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Flipping Natural Selection

Jennifer Kaltenbach
Biology Teacher, Ridge High School
Bernards Township, NJ

I teach biology in a large suburban high school in New Jersey. I have been slowly integrating the flipped model into my AP® Biology classes over the past 3 years. Each year I have improved my methodology, and each year I have seen improvements in student engagement and performance. This year I am almost 100% flipped. That doesn't mean I never talk to my students; I love to lecture! It just means that I keep my lectures short and focused on the more challenging material, leaving the introductory and review material for students to cover at home.

Every biology class does some sort of natural selection lab, and every teacher has his or her favorite: seeds and pliers on pie plates, yarn "worms" on felt "grass." Perhaps you have the kit version with colored moths on different backgrounds. I found that my students could understand the concept of natural selection, but they didn't see the beauty in it. They don't seem to get why it is such a fundamental part of our understanding of life. I am obsessed with Darwin—I'll admit it! I even have a Darwin finger puppet! I feel that if I could get students to see the idea of natural selection through Darwin's eyes (and Wallace's), as it unfolded for them, students would understand why scientists are so excited about evolution.

Facilitating flipped learning through video

Howard Hughes Medical Institute (HHMI) has several videos on evolution. (If you have never explored the HHMIWeb site, I can't tell you enough—go! It has a wealth of material on many different levels and topics). I decided to show my students "The Making of a Theory." It was exactly the story I wanted to tell—how did Darwin and Wallace figure this out? The video is a bit longer than my normal flipped videos, but you can give students extra time to watch, or, if you use eduCanon, you could crop the video in 2 pieces and assign the pieces over 2 nights. I usually give it as a weekend assignment and have students watch the whole thing.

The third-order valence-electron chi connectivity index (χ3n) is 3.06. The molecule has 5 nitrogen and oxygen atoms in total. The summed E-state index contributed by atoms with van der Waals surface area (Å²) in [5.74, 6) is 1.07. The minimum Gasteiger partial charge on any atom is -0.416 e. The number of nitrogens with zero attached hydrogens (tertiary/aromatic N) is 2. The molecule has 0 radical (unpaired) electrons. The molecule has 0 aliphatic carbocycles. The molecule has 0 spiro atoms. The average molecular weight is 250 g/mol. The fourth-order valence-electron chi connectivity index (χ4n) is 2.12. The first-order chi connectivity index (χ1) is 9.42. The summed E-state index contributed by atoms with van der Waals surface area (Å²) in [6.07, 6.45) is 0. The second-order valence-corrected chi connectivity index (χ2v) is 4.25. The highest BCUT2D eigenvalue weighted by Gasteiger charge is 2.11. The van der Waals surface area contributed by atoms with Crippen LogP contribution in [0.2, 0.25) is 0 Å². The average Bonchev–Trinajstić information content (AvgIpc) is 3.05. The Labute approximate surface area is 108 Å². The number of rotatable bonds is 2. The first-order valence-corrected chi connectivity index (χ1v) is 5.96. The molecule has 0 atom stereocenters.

If you have never used eduCanon, it is also worth checking out. You upload videos from an array of sources and then can crop them (see above) or embed questions in them. As the video is playing, questions will pop up. Students log in to watch the video and cannot proceed without answering the questions. The best part is that you are able to get feedback about how they did. You can even embed links in the questions so if students get a question wrong, you can send them to another lesson or tutorial to reinforce the content. You can also embed a reflective pause, where you add a comment that asks them to think or take notes, or you check in and say, "Hey, did you get that last part?" These reflective pauses are a nice way to get them to interact with the information during the video, and they go a step beyond taking notes or answering questions after the video is over. I also post the video link on my website, so if students feel the need to watch it again, they can do so without having to answer the questions twice. This is the video lesson link. My students loved it! Even though it was longer than a typical flipped video, my students came in talking about the video and how engaging it was. We had an amazing class discussion the following period, and I could tell they were really processing all the information in the video.

Once students have done the lab, they get the "how." After watching the video, they (hopefully) get the "wow." This accomplishes my goals for natural selection and sets students up to be curious about the "how" in more detail, which is the rest of the evolution unit!

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